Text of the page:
Technological advance from Nature's design
Letting Nature do the hard work in preparing complex structures for microdevices is looking more likely thanks to a team of materials scientists from Ohio State University and the Georgia Institute of Technology, US.
Single-celled aquatic algae assemble complex silica nanomaterials (frustules) with unique 3-D shapes and fine features; titanium dioxide is technologically more useful so Kenneth Sandhage and his colleagues have replaced the silicon with titanium to give complex titania nanomaterials. They heated the frustules with TiF4 (to replace the silicon with titanium) and then oxygen (to generate the oxide) and produced titania species which retained the intricate 3-D structure of the original silica materials.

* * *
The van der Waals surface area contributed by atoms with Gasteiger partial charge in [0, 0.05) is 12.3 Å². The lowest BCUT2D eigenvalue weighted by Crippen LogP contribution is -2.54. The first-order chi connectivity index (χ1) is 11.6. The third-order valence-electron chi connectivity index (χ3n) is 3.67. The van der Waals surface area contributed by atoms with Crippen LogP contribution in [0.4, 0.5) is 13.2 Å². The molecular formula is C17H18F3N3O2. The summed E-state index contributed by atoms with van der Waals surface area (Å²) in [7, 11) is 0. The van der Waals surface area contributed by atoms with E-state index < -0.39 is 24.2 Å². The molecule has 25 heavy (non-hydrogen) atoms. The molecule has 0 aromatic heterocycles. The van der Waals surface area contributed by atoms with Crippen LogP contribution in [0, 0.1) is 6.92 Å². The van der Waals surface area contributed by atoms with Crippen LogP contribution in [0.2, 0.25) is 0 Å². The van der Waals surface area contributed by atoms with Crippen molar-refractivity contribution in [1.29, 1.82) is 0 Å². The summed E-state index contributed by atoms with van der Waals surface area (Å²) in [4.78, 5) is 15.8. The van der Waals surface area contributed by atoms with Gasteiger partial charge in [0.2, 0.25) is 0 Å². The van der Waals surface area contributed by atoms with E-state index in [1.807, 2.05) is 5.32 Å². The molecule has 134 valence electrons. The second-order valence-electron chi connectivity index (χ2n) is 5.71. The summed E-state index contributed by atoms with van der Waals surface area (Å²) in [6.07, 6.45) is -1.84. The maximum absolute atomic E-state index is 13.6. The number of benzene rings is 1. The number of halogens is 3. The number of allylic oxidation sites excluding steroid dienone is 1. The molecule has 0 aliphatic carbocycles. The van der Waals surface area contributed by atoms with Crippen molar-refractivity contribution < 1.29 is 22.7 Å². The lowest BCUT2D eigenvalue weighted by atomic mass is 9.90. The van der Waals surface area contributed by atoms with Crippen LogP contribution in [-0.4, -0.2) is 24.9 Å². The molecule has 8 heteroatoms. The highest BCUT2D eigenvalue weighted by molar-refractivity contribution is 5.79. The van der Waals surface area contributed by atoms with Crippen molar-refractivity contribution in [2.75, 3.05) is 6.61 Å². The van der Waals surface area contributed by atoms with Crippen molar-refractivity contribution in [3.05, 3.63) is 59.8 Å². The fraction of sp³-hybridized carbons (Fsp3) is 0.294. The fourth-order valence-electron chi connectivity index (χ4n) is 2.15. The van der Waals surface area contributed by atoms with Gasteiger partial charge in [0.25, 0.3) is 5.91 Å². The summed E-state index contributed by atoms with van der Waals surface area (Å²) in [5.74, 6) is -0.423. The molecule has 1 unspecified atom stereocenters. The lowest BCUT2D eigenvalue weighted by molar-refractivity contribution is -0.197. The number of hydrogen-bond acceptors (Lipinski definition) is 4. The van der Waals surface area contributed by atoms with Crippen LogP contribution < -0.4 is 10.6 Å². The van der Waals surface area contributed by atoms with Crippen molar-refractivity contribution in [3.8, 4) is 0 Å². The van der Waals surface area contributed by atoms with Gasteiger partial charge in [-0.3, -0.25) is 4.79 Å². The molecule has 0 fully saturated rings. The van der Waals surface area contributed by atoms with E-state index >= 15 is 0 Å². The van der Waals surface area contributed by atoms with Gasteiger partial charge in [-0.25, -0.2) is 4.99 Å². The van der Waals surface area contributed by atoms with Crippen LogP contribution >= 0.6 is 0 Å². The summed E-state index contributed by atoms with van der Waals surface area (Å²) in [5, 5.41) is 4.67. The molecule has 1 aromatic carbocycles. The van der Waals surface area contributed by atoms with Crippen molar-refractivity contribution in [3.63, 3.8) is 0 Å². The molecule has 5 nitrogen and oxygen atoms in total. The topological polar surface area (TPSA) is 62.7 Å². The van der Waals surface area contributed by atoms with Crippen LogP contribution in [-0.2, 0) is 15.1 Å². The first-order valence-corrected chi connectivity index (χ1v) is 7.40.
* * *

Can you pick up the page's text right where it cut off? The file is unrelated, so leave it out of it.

Sandhage comments that, using this process, 'the attractive characteristics of biology (direct, massively-parallel self assembly of intricate 3-D structures) can be coupled with those of synthetic chemistry (low temperature processing of complex, functional chemistries) to yield enormous numbers of 3-D microdevices with precise shapes and tailored properties'.